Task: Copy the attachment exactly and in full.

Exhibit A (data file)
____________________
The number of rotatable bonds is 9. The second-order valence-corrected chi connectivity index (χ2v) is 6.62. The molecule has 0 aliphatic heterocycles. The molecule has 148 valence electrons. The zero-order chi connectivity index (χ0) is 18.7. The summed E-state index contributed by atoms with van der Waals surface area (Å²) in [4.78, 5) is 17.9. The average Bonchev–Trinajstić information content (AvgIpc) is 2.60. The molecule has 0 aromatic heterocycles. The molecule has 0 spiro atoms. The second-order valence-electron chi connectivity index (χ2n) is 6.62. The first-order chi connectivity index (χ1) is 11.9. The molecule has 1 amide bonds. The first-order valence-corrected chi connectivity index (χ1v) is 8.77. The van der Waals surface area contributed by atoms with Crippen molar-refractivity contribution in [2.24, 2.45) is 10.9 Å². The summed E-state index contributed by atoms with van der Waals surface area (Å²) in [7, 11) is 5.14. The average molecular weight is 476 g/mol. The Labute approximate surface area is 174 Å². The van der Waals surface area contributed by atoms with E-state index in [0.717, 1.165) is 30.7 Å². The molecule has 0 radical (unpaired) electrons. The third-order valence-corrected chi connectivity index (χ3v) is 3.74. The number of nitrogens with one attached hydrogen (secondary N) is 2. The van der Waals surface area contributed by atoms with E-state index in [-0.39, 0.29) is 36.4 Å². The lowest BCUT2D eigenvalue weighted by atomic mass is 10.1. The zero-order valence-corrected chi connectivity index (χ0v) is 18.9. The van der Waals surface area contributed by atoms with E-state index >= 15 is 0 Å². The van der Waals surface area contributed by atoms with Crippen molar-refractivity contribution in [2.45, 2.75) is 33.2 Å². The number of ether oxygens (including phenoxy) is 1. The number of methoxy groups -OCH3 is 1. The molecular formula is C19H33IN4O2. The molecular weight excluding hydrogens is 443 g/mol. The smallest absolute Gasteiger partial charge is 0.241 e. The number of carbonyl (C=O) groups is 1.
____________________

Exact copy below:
The number of rotatable bonds is 9. The second-order valence-corrected chi connectivity index (χ2v) is 6.62. The molecule has 0 aliphatic heterocycles. The molecule has 148 valence electrons. The zero-order chi connectivity index (χ0) is 18.7. The summed E-state index contributed by atoms with van der Waals surface area (Å²) in [4.78, 5) is 17.9. The average Bonchev–Trinajstić information content (AvgIpc) is 2.60. The molecule has 0 aromatic heterocycles. The molecule has 0 spiro atoms. The second-order valence-electron chi connectivity index (χ2n) is 6.62. The first-order chi connectivity index (χ1) is 11.9. The molecule has 1 amide bonds. The first-order valence-corrected chi connectivity index (χ1v) is 8.77. The van der Waals surface area contributed by atoms with Crippen molar-refractivity contribution in [2.24, 2.45) is 10.9 Å². The summed E-state index contributed by atoms with van der Waals surface area (Å²) in [7, 11) is 5.14. The average molecular weight is 476 g/mol. The Labute approximate surface area is 174 Å². The van der Waals surface area contributed by atoms with E-state index in [0.717, 1.165) is 30.7 Å². The molecule has 0 radical (unpaired) electrons. The third-order valence-corrected chi connectivity index (χ3v) is 3.74. The number of nitrogens with one attached hydrogen (secondary N) is 2. The van der Waals surface area contributed by atoms with E-state index in [-0.39, 0.29) is 36.4 Å². The lowest BCUT2D eigenvalue weighted by atomic mass is 10.1. The zero-order valence-corrected chi connectivity index (χ0v) is 18.9. The van der Waals surface area contributed by atoms with E-state index >= 15 is 0 Å². The van der Waals surface area contributed by atoms with Crippen molar-refractivity contribution in [2.45, 2.75) is 33.2 Å². The number of ether oxygens (including phenoxy) is 1. The number of methoxy groups -OCH3 is 1. The molecular formula is C19H33IN4O2. The molecular weight excluding hydrogens is 443 g/mol. The smallest absolute Gasteiger partial charge is 0.241 e. The number of carbonyl (C=O) groups is 1.